»The Contaminant« is a substance that makes something less pure or makes it poisonous. A contaminant may even be more abstract as in the case of an unwanted energy source that interferes with a process.

When does contamination become collaboration?

Akademie Schloss Solitude - The Non-Human Touch <br>What Values Can Emerge from Ruined Landscape?

»When does contamination become collaboration?«

Akademie Schloss Solitude - The Non-Human Touch <br>What Values Can Emerge from Ruined Landscape?

Details from Speculative Harbouring: Living Landscapes by Sonia Mehra Chawla. Living systems; air, soil (sand/mud), seawater, biofilms, glass, additive nutrients and supplementation including carbon and sulfur sources, various microbes in phases of growth and decay (including cyanobacteria and algae), sugars and oxygen. In collaboration with ASCUS Art & Science, Edinburgh. The works are presented as part of Edinburgh International Science Festival 2020.

The Anthropologist Anna Lowenhaupt Tsing says, »The evolution of our ›selves‹ is already polluted by histories of encounter; they change who we are and make way for others. As contamination changes world-making projects, mutual worlds, and new directions may emerge. We all carry a history of contamination; purity is not an option. Staying alive for every species requires liveable collaborations. Collaboration means working across difference, which leads to contamination.«8

Entanglement is a fundamental aspect of all life. Yet we have more often than not been in common denial of these critical interrelations. It is imperative to ask who »We« are, and what is »Ours«? The »I« within us contains Multitudes. The human microbiota is the aggregate of microorganisms that resides on or within any of a number of human tissues and biofluids. Our gut microbiota contains tens of trillions of microorganisms, including at least a thousand different species of known bacteria with more than three million genes. Humans are colonized by many microorganisms. Our immune systems do not develop accurately without bacteria. Even reproduction appears to be bacteria enabled. Those that live with us, the microbiome, are invaluable and irreplaceable parts of our lives.

We are more Microbial than Human! »We« are less »individual« and more interconnected, interdependent multitudes. But do we acknowledge the significance of these symbiotic makings? Contamination makes multiplicity and diversity. Contaminated diversity is convoluted, often abysmal, and humbling. All entanglements and all symbioses are vulnerable, and relations with others must be continually re-energized and negotiated within life’s frameworks. When environs, times, and circumstances change, these very life-sustaining equations and balances become increasingly convoluted. There is a frightening collision, then, between the potentials and confines of human and nonhuman life, caught between webs of nightmares and dreams.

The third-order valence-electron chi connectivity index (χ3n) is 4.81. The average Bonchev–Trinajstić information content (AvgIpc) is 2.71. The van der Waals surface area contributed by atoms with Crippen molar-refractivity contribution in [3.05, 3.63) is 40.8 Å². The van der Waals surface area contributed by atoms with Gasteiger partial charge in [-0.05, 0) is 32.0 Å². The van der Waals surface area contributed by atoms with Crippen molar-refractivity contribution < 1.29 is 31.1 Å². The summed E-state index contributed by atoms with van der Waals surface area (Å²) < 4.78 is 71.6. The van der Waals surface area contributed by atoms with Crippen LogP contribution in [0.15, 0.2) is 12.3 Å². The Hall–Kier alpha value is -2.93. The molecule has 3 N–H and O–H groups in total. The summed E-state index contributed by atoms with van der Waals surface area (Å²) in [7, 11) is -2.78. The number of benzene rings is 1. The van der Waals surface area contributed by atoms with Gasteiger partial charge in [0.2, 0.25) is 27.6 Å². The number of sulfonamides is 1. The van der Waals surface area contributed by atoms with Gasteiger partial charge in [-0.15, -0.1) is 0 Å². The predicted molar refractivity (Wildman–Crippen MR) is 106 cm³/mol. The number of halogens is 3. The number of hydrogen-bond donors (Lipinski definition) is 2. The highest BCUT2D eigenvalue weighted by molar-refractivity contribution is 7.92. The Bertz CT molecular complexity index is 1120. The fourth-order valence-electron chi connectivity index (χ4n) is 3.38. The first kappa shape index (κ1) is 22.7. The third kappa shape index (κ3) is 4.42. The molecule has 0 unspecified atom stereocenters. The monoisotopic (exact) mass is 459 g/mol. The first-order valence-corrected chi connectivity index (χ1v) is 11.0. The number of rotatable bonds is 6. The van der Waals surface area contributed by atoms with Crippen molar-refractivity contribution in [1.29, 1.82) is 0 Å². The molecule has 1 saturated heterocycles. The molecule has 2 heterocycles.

Akademie Schloss Solitude - The Non-Human Touch <br>What Values Can Emerge from Ruined Landscape?

»Contaminated diversity is complicated, unpleasant and humbling.« Details from Speculative Harbouring: Living Landscapes by Sonia Mehra Chawla. Living systems; air, soil (sand/mud), sea-water, biofilms, additive nutrients and supplementation including carbon and sulfur sources, various microbes in phases of growth and decay (including cyanobacteria and algae), sugars and oxygen. In collaboration with ASCUS Art & Science, Edinburgh. Presented as a part of Edinburgh International Science Festival 2020, »Elementary.«

Tsing continues, »If a rush of troubled stories is the best way to tell about contaminated diversity, then it is time to make that rush part of our knowledge practices.«

What values can emerge from ruined landscape?

We are at risk with each other. Our »Becoming« is a porous endeavour, an entangled world of (un)foreseen flows. It is in the wisdom of caring, in acts of mindfulness, and in careful consideration of the discordance of disturbed stories, that we may encounter our best optimisms for precarious and perilous survival.

The Non-Human Touch has been realized in the framework of »Entanglements of Time & Tide,« an ongoing research based art-science engagement project by Sonia Mehra Chawla that explores the North Sea and its tidal zones in their ecological, cultural, political, economic, and poetic capacity. The artist’s related ongoing project in the UK, Entanglements of Time & Tide, is supported by Edinburgh printmakers, Creative Scotland, Marine Scotland, Marine Laboratory of the Scottish Government in Aberdeen & ASCUS Art & Science, Edinburgh.

  1. The Firth of Forth is the estuary or firth of Scotland’s River Forth, where it flows into the North Sea.

  2. See

  3. Brian Dillon, Ruin Lust, London 2014.

  4. An aerobic organism or aerobe is an organism that can survive and grow in an oxygenated environment. In contrast, an anaerobic organism or anaerobe is any organism that does not require oxygen for growth. Some anaerobes react negatively or even die if oxygen is present. (

  5. Definition of prokaryotic: of, relating to, or being a typically unicellular organism (as of the domains Bacteria and Archaea) lacking a distinct nucleus and membrane-bound organelles: being or characteristic of a prokaryote. (

  6. See

  7. Margaret McFall-Ngai, Divining the Essence of Symbiosis: Insights from the Squid-Vibrio Model. PLoS Biol 12(2): e1001783, 2014.

  8. Anna Lowenhaupt Tsing, The Mushroom at the End of the World. On the Possibility of Life in Capitalist Ruins, Princeton 2017.